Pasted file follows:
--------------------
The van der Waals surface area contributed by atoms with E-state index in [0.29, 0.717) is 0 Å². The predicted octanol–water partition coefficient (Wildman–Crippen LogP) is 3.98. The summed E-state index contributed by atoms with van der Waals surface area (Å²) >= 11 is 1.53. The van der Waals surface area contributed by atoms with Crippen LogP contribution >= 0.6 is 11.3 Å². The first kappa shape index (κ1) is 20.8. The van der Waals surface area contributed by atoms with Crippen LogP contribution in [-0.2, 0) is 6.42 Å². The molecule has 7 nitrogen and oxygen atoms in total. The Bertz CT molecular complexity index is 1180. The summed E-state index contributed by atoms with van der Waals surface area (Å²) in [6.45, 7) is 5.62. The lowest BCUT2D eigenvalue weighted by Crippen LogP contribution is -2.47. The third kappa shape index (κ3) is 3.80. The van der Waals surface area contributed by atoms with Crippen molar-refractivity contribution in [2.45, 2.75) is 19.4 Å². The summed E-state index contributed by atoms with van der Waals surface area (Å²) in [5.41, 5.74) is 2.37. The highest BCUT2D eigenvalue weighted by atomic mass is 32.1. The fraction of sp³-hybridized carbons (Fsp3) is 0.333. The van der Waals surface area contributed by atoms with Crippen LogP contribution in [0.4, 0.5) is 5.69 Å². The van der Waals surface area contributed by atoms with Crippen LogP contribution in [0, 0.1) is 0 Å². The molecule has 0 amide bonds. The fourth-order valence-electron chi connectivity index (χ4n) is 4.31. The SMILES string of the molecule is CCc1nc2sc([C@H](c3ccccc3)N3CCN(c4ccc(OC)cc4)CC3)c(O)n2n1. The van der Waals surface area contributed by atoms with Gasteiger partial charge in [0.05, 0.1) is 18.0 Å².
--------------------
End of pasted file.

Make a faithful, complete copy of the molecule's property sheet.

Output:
The van der Waals surface area contributed by atoms with E-state index in [0.29, 0.717) is 0 Å². The predicted octanol–water partition coefficient (Wildman–Crippen LogP) is 3.98. The summed E-state index contributed by atoms with van der Waals surface area (Å²) >= 11 is 1.53. The van der Waals surface area contributed by atoms with Crippen LogP contribution >= 0.6 is 11.3 Å². The first kappa shape index (κ1) is 20.8. The van der Waals surface area contributed by atoms with Crippen LogP contribution in [-0.2, 0) is 6.42 Å². The molecule has 7 nitrogen and oxygen atoms in total. The Bertz CT molecular complexity index is 1180. The summed E-state index contributed by atoms with van der Waals surface area (Å²) in [6.45, 7) is 5.62. The lowest BCUT2D eigenvalue weighted by Crippen LogP contribution is -2.47. The third kappa shape index (κ3) is 3.80. The van der Waals surface area contributed by atoms with Crippen molar-refractivity contribution in [2.45, 2.75) is 19.4 Å². The summed E-state index contributed by atoms with van der Waals surface area (Å²) in [5.41, 5.74) is 2.37. The highest BCUT2D eigenvalue weighted by atomic mass is 32.1. The fraction of sp³-hybridized carbons (Fsp3) is 0.333. The van der Waals surface area contributed by atoms with Crippen LogP contribution in [0.4, 0.5) is 5.69 Å². The van der Waals surface area contributed by atoms with Crippen LogP contribution in [0, 0.1) is 0 Å². The molecule has 0 amide bonds. The fourth-order valence-electron chi connectivity index (χ4n) is 4.31. The SMILES string of the molecule is CCc1nc2sc([C@H](c3ccccc3)N3CCN(c4ccc(OC)cc4)CC3)c(O)n2n1. The van der Waals surface area contributed by atoms with Gasteiger partial charge in [0.05, 0.1) is 18.0 Å².